In the long term, the problem is more serious still. If the various Tory blogs and thinkers who clearly regard themselves as both the gate-keepers of true Conservatism and the vanguard of a "British Tea Party" are successful in their desire to establish climate scepticism and anti-green sentiment as a form of Tory virility test, then the party risks following the Republicans down the science-denying rabbit hole. Neither climate change, nor the green economy are going away and any party that allows itself to become characterised as hostile to these issues is only going to end up putting more and more distance between itself and voters.
Thankfully, Tory modernisers near the top of the party are all too aware of this risk and, according to several sources, are unwilling to see the green agenda they spent so long developing mercilessly trashed by their colleagues. These "green Tories" (I have heard the phrase "Turquoise Tories" floated as an alternative name for the group) are more numerous than many political observers believe, extend well beyond the usual suspects who speak regularly in support of green issues, and, best of all, have a powerful centre-right narrative that is entirely compatible with environmental action.
As Climate Change Minister Greg Barker lucidly explained, the Conservatives start from a position where their actual green policy record is far stronger than they are given credit for. From Thatcher's early interest in climate change to this government's plans for the Green Deal, the Green Investment Bank, electricity market reform, and clean tech investment there are plenty of green Tory accomplishments. The current policy environment might be a long way from perfect for green firms, but the primary problem for the green economy at the moment is with political rhetoric and uncertainty, rather than policy detail.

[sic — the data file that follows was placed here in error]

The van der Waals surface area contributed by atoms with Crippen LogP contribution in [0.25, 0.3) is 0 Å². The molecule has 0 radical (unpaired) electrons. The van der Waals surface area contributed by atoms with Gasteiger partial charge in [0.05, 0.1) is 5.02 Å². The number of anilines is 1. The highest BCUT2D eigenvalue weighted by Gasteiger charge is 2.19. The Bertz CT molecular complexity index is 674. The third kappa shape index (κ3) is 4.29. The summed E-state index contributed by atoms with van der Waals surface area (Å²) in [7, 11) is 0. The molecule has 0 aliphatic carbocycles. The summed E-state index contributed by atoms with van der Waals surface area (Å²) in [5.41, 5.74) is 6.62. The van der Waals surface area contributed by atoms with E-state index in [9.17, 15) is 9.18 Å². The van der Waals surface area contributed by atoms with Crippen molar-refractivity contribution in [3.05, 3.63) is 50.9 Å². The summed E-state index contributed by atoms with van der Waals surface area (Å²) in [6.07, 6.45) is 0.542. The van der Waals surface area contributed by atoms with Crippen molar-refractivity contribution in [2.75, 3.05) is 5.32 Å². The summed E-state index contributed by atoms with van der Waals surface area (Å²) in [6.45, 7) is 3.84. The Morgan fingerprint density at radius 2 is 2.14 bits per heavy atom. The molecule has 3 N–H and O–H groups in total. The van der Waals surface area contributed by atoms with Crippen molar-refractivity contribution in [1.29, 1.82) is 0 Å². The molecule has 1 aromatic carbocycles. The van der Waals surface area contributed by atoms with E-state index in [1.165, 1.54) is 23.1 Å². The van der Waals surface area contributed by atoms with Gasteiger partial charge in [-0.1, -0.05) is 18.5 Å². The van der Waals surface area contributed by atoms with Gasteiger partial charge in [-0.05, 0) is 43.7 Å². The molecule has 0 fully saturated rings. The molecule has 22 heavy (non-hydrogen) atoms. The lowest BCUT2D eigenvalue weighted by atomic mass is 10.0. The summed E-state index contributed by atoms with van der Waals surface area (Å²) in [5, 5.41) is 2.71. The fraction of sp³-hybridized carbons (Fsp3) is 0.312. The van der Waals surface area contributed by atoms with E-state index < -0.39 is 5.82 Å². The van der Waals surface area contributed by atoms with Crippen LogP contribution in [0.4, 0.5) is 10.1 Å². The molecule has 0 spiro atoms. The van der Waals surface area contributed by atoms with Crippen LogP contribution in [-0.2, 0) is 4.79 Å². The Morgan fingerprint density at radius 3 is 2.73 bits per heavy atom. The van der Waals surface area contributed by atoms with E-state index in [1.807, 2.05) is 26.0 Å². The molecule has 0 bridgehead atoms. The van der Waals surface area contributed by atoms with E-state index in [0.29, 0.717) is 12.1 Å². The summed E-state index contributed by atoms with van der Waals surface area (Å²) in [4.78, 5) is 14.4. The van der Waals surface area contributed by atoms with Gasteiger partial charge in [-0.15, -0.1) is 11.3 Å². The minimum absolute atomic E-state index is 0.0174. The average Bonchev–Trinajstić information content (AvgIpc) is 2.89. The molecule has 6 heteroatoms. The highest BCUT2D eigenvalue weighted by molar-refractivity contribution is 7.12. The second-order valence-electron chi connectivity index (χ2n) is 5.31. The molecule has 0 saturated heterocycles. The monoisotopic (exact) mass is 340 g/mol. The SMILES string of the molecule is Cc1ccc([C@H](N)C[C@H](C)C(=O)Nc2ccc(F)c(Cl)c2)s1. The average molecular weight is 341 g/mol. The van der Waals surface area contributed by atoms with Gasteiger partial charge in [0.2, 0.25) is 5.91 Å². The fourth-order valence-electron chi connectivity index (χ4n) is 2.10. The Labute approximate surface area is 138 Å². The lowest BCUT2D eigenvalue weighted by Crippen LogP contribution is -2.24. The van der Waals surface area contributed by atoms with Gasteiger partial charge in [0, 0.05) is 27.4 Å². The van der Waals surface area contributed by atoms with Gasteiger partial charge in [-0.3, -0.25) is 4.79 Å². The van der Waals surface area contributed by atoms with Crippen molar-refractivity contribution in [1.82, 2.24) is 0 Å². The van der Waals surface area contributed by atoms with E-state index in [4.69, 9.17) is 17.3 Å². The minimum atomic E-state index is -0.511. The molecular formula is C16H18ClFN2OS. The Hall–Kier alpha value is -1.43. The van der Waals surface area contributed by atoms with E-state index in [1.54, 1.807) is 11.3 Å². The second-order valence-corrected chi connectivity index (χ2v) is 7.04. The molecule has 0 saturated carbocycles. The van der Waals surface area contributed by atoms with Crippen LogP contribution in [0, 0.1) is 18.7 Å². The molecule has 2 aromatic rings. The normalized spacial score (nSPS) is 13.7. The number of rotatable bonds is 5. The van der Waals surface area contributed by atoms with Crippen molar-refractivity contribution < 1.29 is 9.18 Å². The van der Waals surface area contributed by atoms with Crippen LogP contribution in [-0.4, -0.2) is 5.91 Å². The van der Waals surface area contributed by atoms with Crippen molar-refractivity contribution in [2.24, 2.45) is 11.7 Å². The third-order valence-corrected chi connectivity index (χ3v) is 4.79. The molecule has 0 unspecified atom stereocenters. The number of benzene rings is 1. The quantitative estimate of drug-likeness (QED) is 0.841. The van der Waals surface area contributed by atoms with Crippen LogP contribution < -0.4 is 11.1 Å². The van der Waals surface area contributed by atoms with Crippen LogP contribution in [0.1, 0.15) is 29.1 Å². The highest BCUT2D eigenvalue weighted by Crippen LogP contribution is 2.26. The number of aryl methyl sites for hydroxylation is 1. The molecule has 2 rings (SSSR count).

Moreover, there is a pretty compelling centre-right market-led argument for tackling climate change and driving green growth through the creation of a stable, yet light touch, policy framework and the adoption of effective carbon pricing mechanisms. This, after all, is what many of the world's most successful businesses want, and it is strange that the self-styled "party of business" is reluctant to give it to them.
As we reported earlier this week, there are senior Tories who are amazed that their colleagues do not understand the need for action and are happy to bury their heads in the sand, waiting for the point at which climate change impacts and international clean tech competition necessitate more, not less, government involvement in the economy.
For businesses, this fight for the future of Conservative thinking on the environment really matters. If the anti-greens win out we risk two years of political stasis on environmental issues as the Tories and the Lib Dems fight each other to a stand-still, followed by the very real risk of a generation during which one of the two largest political parties in the country seeks to actively undermine the green economy on ideological grounds. As witnessed yesterday, by Siemens' announcement that it is delaying a decision on a new offshore wind turbine manufacturing plant (on the same day as the Prime Minister praised the UK's offshore wind industry) Conservative hostility to the green agenda is already impacting corporate investment. In contrast, if the modernisers win out and Cameron backs them, then not only will Conservative electoral prospects be substantially increased, but green investors can expect to operate in a significantly more supportive environment.
I understand some of the UK's leading business figures are well aware of the importance of this battle and are preparing to make it plainer still that they are deadly serious about green growth and are firmly on the side of the modernisers. The Whitehall rumour mill suggests that ultimately the Prime Minister is on their side too and remains privately committed to much of the green agenda. Yet at the same time his decision to devote just one short sentence to environmental issues in a 6,000-word conference speech demonstrates the extent to which he no longer feels the green economy is central to his pitch to both the party and the country.
It is up to green-minded Tories and business leaders to redouble their efforts and provide Cameron with the political cover he requires to face down the anti-green forces within his own party and revive those parts of the modernisation agenda that made him Prime Minister in the first place.
The Conservatives do have a serious problem with the green economy, but thankfully it is not yet insurmountable.